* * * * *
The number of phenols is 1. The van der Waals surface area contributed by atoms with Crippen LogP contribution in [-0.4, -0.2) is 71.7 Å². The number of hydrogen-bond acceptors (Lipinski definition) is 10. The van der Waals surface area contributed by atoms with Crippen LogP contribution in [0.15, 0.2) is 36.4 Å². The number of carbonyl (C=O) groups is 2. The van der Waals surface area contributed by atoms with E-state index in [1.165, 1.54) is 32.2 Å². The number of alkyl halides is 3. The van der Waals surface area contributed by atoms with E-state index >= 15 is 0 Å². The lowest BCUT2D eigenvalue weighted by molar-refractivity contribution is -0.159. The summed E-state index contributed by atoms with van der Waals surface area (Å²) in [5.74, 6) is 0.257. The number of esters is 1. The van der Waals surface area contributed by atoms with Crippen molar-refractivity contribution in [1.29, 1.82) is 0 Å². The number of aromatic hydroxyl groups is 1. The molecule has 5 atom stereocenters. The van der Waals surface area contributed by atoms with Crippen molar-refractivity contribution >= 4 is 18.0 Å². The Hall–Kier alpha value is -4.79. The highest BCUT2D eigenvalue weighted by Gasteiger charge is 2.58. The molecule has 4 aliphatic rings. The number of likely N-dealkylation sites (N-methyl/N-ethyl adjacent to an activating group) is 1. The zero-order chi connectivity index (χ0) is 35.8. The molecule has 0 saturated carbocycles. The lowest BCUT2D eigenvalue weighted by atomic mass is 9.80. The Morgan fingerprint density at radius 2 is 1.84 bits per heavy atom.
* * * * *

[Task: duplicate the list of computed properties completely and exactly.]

The number of phenols is 1. The van der Waals surface area contributed by atoms with Crippen LogP contribution in [-0.4, -0.2) is 71.7 Å². The number of hydrogen-bond acceptors (Lipinski definition) is 10. The van der Waals surface area contributed by atoms with Crippen LogP contribution in [0.15, 0.2) is 36.4 Å². The number of carbonyl (C=O) groups is 2. The van der Waals surface area contributed by atoms with E-state index in [1.165, 1.54) is 32.2 Å². The number of alkyl halides is 3. The van der Waals surface area contributed by atoms with E-state index >= 15 is 0 Å². The lowest BCUT2D eigenvalue weighted by molar-refractivity contribution is -0.159. The summed E-state index contributed by atoms with van der Waals surface area (Å²) in [5.74, 6) is 0.257. The number of esters is 1. The van der Waals surface area contributed by atoms with Crippen molar-refractivity contribution in [1.29, 1.82) is 0 Å². The number of aromatic hydroxyl groups is 1. The molecule has 5 atom stereocenters. The van der Waals surface area contributed by atoms with Crippen molar-refractivity contribution >= 4 is 18.0 Å². The Hall–Kier alpha value is -4.79. The highest BCUT2D eigenvalue weighted by Gasteiger charge is 2.58. The molecule has 4 aliphatic rings. The number of likely N-dealkylation sites (N-methyl/N-ethyl adjacent to an activating group) is 1. The zero-order chi connectivity index (χ0) is 35.8. The molecule has 0 saturated carbocycles. The lowest BCUT2D eigenvalue weighted by atomic mass is 9.80. The Morgan fingerprint density at radius 2 is 1.84 bits per heavy atom.